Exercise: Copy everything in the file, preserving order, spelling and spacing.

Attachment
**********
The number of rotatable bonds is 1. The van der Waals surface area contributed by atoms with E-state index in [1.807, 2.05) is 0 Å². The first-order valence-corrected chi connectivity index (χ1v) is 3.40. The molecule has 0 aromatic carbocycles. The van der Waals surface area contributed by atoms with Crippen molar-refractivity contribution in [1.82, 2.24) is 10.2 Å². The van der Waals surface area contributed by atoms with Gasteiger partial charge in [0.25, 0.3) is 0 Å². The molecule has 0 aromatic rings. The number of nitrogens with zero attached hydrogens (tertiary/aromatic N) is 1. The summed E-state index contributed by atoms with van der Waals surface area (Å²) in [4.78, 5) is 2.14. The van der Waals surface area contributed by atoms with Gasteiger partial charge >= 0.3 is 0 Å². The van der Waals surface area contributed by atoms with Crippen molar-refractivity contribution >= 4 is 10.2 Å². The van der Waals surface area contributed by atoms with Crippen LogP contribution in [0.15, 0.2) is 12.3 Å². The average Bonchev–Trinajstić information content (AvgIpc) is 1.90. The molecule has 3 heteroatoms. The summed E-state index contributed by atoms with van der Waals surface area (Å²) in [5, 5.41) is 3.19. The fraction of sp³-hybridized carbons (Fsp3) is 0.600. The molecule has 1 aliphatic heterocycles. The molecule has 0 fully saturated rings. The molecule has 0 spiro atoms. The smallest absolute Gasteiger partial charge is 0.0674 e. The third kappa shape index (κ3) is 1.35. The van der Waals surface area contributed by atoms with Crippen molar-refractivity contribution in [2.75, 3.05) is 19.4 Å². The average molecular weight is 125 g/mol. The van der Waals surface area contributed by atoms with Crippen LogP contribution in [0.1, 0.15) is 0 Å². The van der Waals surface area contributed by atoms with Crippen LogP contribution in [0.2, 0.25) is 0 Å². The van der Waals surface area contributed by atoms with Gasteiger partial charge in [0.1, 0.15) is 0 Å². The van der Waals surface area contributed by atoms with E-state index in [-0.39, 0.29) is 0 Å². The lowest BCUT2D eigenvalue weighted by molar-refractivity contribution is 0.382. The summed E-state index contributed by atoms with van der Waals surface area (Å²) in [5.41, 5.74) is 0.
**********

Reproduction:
The number of rotatable bonds is 1. The van der Waals surface area contributed by atoms with E-state index in [1.807, 2.05) is 0 Å². The first-order valence-corrected chi connectivity index (χ1v) is 3.40. The molecule has 0 aromatic carbocycles. The van der Waals surface area contributed by atoms with Crippen molar-refractivity contribution in [1.82, 2.24) is 10.2 Å². The van der Waals surface area contributed by atoms with Gasteiger partial charge in [0.25, 0.3) is 0 Å². The molecule has 0 aromatic rings. The number of nitrogens with zero attached hydrogens (tertiary/aromatic N) is 1. The summed E-state index contributed by atoms with van der Waals surface area (Å²) in [4.78, 5) is 2.14. The van der Waals surface area contributed by atoms with Gasteiger partial charge >= 0.3 is 0 Å². The van der Waals surface area contributed by atoms with Crippen molar-refractivity contribution >= 4 is 10.2 Å². The van der Waals surface area contributed by atoms with Crippen LogP contribution in [0.15, 0.2) is 12.3 Å². The average Bonchev–Trinajstić information content (AvgIpc) is 1.90. The molecule has 3 heteroatoms. The summed E-state index contributed by atoms with van der Waals surface area (Å²) in [5, 5.41) is 3.19. The fraction of sp³-hybridized carbons (Fsp3) is 0.600. The molecule has 1 aliphatic heterocycles. The molecule has 0 fully saturated rings. The molecule has 0 spiro atoms. The smallest absolute Gasteiger partial charge is 0.0674 e. The third kappa shape index (κ3) is 1.35. The van der Waals surface area contributed by atoms with Crippen molar-refractivity contribution in [2.75, 3.05) is 19.4 Å². The average molecular weight is 125 g/mol. The van der Waals surface area contributed by atoms with Crippen LogP contribution in [0.1, 0.15) is 0 Å². The van der Waals surface area contributed by atoms with Crippen LogP contribution in [0.2, 0.25) is 0 Å². The van der Waals surface area contributed by atoms with Gasteiger partial charge in [0.1, 0.15) is 0 Å². The van der Waals surface area contributed by atoms with E-state index in [-0.39, 0.29) is 0 Å². The lowest BCUT2D eigenvalue weighted by molar-refractivity contribution is 0.382. The summed E-state index contributed by atoms with van der Waals surface area (Å²) in [5.41, 5.74) is 0.